Musk (Version 2)

Donated on 9/11/1994

The goal is to learn to predict whether new molecules will be musks or non-musks

Dataset Characteristics


Subject Area

Physical Science

Associated Tasks


Feature Type


# Instances


# Features


Dataset Information

Additional Information

This dataset describes a set of 102 molecules of which 39 are judged by human experts to be musks and the remaining 63 molecules are judged to be non-musks. The goal is to learn to predict whether new molecules will be musks or non-musks. However, the 166 features that describe these molecules depend upon the exact shape, or conformation, of the molecule. Because bonds can rotate, a single molecule can adopt many different shapes. To generate this data set, all the low-energy conformations of the molecules were generated to produce 6,598 conformations. Then, a feature vector was extracted that describes each conformation. This many-to-one relationship between feature vectors and molecules is called the "multiple instance problem". When learning a classifier for this data, the classifier should classify a molecule as "musk" if ANY of its conformations is classified as a musk. A molecule should be classified as "non-musk" if NONE of its conformations is classified as a musk.

Has Missing Values?


Variables Table

Variable NameRoleTypeDemographicDescriptionUnitsMissing Values

0 to 10 of 168

Additional Variable Information

molecule_name: Symbolic name of each molecule. Musks have names such as MUSK-188. Non-musks have names such as NON-MUSK-jp13. conformation_name: Symbolic name of each conformation. These have the format MOL_ISO+CONF, where MOL is the molecule number, ISO is the stereoisomer number (usually 1), and CONF is the conformation number. f1 through f162: These are "distance features" along rays (see paper cited above). The distances are measured in hundredths of Angstroms. The distances may be negative or positive, since they are actually measured relative to an origin placed along each ray. The origin was defined by a "consensus musk" surface that is no longer used. Hence, any experiments with the data should treat these feature values as lying on an arbitrary continuous scale. In particular, the algorithm should not make any use of the zero point or the sign of each feature value. f163: This is the distance of the oxygen atom in the molecule to a designated point in 3-space. This is also called OXY-DIS. f164: OXY-X: X-displacement from the designated point. f165: OXY-Y: Y-displacement from the designated point. f166: OXY-Z: Z-displacement from the designated point. class: 0 => non-musk, 1 => musk Please note that the molecule_name and conformation_name attributes should not be used to predict the class.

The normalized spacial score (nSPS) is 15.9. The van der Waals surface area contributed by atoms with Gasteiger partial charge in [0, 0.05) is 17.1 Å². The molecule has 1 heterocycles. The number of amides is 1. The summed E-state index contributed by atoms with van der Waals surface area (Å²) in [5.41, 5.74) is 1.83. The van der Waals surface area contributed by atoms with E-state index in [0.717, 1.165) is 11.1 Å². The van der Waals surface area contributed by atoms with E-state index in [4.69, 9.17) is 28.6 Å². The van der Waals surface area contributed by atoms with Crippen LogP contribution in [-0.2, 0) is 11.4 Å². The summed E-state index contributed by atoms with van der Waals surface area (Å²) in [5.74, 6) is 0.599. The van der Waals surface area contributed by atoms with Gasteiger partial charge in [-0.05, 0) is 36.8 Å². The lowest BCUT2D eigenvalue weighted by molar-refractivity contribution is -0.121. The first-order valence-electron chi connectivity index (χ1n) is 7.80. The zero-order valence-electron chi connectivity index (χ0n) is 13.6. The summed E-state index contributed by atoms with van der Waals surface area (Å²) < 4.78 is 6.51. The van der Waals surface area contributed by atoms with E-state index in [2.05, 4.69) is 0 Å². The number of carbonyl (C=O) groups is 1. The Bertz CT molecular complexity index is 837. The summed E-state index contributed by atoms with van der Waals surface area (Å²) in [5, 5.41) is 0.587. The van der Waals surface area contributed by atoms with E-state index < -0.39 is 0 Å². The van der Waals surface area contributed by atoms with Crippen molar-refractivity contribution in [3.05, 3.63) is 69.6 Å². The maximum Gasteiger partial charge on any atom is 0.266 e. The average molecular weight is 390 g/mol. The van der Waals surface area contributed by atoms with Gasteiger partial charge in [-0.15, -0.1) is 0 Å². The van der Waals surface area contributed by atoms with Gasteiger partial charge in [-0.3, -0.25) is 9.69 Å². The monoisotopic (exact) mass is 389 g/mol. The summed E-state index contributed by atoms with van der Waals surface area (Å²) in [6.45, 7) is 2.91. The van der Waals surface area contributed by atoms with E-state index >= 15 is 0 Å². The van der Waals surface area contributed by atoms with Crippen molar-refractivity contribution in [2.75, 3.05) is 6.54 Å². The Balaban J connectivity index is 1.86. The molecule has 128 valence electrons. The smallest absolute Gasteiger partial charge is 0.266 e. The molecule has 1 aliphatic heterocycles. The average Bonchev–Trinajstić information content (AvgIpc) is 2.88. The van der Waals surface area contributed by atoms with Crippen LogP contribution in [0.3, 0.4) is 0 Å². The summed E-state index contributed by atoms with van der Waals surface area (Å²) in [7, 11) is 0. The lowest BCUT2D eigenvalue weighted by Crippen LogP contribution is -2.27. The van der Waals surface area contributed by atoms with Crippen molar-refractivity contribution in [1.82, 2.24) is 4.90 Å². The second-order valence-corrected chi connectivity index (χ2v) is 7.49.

0 citations


David Chapman

Ajay Jain


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